Great Britain’s vote to leave the European Union shocked the entire world. But not all of its consequences were negative. In the US, for example, mortgage rates dropped to historic lows.
Black Knight Financial Services analyzed the effects the new multi-year lows in rates had on the population of 30-year mortgage holders who could both likely qualify for and benefit from refinancing. At the start of August, the integrated technology, services, data and analytics solutions provider released its findings.
The data was published in the latest Mortgage Monitor Report, which was put together by Black Knight’s Data & Analytics division. It says that 1.3 million more borrowers can now benefit from a mortgage refinance. All due to the decrease in interest rates that followed the Brexit vote. As a result, the total number of potential refinance candidates in the US has now reached 8.7 million. It is the largest refinanceable population since late 2012.
“The reality is that, post-‘Brexit,’ mortgage interest rates declined by about 15 basis points – not significant in the grand scheme of things,” Black Knight Data & Analytics Executive Vice President Ben Graboske explained in a press release. “But for 2.8 million borrowers with current rates right at 4.25 percent, this modest decline was enough to put them 75 basis points above today’s prevailing rate, the point at which we consider a borrower to have incentive to refinance. Of these, 1.2 million also meet broad-based eligibility criteria — loan-to-value ratios of 80 percent or less, credit scores of 720 or higher and are current on their mortgage payments.”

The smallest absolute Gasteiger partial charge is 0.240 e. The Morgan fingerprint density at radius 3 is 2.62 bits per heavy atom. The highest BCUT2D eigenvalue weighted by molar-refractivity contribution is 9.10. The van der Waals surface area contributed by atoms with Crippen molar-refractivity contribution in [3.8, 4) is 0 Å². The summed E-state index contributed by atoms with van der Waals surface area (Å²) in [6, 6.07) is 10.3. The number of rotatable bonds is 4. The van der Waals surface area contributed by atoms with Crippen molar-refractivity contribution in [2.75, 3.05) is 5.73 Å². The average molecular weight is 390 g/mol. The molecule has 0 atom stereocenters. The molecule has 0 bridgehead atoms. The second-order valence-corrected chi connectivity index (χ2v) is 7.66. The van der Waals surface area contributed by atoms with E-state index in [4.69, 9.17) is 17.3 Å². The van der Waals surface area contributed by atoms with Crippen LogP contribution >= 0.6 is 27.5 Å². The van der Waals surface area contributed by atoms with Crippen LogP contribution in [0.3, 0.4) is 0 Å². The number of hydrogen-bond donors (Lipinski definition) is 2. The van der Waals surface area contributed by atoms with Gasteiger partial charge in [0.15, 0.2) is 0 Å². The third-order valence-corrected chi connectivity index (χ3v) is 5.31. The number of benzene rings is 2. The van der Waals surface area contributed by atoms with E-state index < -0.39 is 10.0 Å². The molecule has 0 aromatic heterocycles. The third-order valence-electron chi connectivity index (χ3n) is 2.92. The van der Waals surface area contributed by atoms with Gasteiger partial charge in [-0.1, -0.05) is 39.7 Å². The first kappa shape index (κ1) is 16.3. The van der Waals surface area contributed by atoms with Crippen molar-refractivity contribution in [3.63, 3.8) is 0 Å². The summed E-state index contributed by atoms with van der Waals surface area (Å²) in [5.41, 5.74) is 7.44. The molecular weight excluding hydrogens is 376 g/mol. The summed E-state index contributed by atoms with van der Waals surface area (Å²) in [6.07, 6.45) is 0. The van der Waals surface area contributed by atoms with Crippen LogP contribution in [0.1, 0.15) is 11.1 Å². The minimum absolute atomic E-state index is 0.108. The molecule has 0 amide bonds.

These new candidates did not have an incentive last year to refinance. But the Brexit produced a nearly 50% increase in the number of borrowers with a newfound incentive to refinance. It could have a more pronounced impact on refinance applications and originations as these borrowers rush to take advantage.
Brexit and home affordability
Graboske also said that the reduction in rates should have also brought with it an increase in home affordability. However, home values continue to appreciate, at a 5.4% annual rate. These rising prices are now offsetting the bulk of mortgage savings.
“Purchasing a median-priced home today requires roughly 21 percent of the median household income; much less than at the height of the bubble, and below the 2000-2002 average of 26 percent. What we need to keep an eye on is what would happen if and when interest rates begin to rise again – especially if sustained low rates continue to fuel home price appreciation as they have. Even if prices stay flat – unlikely as that is – a one percent rate increase would push affordability to 24 percent, while a two percent rate increase would put affordability well above the 2000-2002 average,” Graboske said. “The question becomes, what is a sustainable ratio in a market where Qualified Mortgage lending is the norm and student loan and other non-mortgage-related debt is on the rise?”
Black Knight’s report also included other key results, such as: